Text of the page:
29 March 2019.
My arrival in Tbilisi did not quite go according to plan.
After just 40-minutes in the Georgian capital, I found myself bumbling about the city streets in the pre-dawn darkness like a lost, sleep-deprived fool after jumping off my airport bus in completely the wrong spot. But somewhere along my hour long trek across town to find my hostel, between the grand boulevards, cobbled laneways and first glimmer of light that bathed the valley in soft cottony pinks, before traffic filled the streets and vendors spilled across the pavements, I was well and truly transfixed.
Put simply, Tbilisi is just a damn cool city!
Its frenzied streets are both overwhelming and wholly intoxicating, where wide gentrified boulevards give way to a maze of old town streets; brightly-coloured, haphazard and downtrodden. Ancient ruins watch proudly from the clifftops and church spires climb high above the city streets, while speedy cable cars forge a bridge between the old and new. It’s a city of fabulous hilltop views, lively markets, excellent wine and even better food, with streets that pulse with energy and age-old traditions that are still very much alive.
Though many have attempted to tap the city as the ‘new Berlin’ for its mix of legendary nightlight and alternative edge, in reality, Tbilisi is something entirely different.
The city provides a wonderful introduction to Georgian culture and it’s well worth spending a few days here to explore. These were my favourite things to do in Tbilisi.
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You’re ushered through a side door into a modest bathhouse chamber imbued with the faint lingering smell of old eggs. Timeworn mosaics adorn the walls and steam billows from a large, overflowing hot tub at the far end.
You inch deeper into the slightly-too-hot water, sinking ever so slowly as your body becomes accustomed to the scalding temperatures. Soon utter warmth seeps through you, any tension in your muscles begins to melt away and your cheeks blush a deep, ruby red. And then, a gentle knock at the door breaks you from your reverie.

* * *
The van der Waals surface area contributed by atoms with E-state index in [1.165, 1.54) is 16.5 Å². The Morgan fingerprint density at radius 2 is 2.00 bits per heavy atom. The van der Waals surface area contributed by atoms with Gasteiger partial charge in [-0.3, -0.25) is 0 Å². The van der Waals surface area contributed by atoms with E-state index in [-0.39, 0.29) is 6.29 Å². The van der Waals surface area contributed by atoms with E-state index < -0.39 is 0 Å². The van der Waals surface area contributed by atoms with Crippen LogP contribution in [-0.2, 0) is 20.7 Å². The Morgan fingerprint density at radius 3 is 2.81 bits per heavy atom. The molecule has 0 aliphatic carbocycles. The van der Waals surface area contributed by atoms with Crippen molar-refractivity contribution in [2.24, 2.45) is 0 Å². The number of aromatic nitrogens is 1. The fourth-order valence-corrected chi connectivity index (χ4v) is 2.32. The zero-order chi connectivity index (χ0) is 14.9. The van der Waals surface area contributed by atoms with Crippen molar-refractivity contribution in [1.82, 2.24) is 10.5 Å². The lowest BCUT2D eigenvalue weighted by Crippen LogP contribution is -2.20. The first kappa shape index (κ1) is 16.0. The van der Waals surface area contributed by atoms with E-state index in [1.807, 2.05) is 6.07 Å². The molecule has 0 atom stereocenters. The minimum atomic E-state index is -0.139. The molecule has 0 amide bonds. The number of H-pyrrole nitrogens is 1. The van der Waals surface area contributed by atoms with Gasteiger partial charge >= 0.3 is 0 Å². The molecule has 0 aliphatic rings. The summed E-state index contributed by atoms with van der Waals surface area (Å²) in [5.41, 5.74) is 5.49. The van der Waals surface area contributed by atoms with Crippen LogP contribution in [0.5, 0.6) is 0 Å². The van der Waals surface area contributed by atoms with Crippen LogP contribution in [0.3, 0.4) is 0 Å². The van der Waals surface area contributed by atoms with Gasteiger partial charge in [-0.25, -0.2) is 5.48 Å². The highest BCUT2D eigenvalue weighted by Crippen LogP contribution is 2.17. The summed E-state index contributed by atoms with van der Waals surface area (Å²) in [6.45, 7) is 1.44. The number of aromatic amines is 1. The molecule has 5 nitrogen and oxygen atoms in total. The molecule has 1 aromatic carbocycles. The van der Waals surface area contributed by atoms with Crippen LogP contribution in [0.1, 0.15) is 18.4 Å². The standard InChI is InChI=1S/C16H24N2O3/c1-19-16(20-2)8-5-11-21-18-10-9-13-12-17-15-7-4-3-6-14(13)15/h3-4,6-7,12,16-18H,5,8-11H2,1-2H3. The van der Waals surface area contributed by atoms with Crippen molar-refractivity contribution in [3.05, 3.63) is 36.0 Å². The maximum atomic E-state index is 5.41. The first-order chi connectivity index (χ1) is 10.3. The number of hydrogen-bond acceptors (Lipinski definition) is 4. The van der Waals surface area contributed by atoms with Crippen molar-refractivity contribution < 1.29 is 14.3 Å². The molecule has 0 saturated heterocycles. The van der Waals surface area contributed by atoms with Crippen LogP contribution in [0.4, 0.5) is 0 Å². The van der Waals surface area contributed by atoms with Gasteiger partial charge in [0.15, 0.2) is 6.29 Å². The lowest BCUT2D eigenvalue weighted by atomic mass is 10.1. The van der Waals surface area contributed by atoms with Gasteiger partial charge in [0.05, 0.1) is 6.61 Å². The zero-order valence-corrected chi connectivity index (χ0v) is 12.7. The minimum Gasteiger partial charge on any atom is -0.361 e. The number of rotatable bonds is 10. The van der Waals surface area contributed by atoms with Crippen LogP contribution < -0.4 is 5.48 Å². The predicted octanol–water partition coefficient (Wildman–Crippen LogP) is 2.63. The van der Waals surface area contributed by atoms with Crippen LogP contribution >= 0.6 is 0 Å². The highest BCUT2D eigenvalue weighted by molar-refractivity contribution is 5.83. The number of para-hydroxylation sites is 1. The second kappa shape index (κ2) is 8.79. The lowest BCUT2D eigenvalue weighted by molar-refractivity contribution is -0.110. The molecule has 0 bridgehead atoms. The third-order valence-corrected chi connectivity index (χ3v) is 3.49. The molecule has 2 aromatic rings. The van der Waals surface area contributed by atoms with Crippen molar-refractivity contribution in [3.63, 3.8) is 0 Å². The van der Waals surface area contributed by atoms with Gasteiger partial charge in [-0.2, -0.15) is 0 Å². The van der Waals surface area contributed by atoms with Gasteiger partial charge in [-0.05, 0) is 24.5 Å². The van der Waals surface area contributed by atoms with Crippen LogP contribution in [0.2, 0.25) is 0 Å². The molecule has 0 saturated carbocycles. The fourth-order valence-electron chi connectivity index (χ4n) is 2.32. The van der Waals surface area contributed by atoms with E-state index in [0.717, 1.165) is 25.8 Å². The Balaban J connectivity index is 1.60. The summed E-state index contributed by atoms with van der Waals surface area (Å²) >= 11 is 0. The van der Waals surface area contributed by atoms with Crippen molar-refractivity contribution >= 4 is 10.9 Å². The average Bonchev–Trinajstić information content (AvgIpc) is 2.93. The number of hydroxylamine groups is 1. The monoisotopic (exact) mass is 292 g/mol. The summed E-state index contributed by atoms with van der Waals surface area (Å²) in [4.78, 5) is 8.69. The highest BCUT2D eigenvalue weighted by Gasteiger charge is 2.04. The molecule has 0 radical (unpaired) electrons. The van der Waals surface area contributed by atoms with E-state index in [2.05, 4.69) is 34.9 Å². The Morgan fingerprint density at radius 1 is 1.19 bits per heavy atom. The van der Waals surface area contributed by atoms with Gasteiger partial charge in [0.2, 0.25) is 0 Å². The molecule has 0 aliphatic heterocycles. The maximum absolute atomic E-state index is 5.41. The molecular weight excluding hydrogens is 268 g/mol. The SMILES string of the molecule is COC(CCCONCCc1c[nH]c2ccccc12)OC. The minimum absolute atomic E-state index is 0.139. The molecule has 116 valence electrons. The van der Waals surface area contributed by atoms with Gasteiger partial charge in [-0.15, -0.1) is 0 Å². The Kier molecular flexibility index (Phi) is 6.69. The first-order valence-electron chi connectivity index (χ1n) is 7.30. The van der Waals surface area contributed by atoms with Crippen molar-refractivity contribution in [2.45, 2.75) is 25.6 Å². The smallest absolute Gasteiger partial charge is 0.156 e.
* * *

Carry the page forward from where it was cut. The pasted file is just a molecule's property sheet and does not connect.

It’s time for your massage.
Lying face down and nude on the hard, tiled bed, you’re being ruffled up by a buxom and similarly bare Georgian woman who is losts in her own thoughts. Naked and slightly confused foreigners are nothing new here. First, the abrasive mit scours across your skin, sloughing off the last few months of sunscreen and immovable dirt leaving your skin slightly tingly and delightfully smooth.
She manoeuvres what looks like a pillowcase expertly through the air, swirling it this way and that, lathering a wondrously large cloud of suds before your eyes. Then, the luscious plume of tiny bubbles sploshes over you and are being pushed every-which-way across your newly pink skin. And for the grand finale, it’s a bucket of warm water straight across the back and chest, and a cold one to the face, in case the entire experience was somehow lacking in vigour.
The whole thing lasts barely 15-minutes and soon enough, you’re alone once again, left to bathe in the steaming pool of water for what’s left of the hour.
A trip to a Georgian bathhouse is a quintessential thing to do in Tbilisi. It can be a little confronting but you’ll certainly feel great afterwards.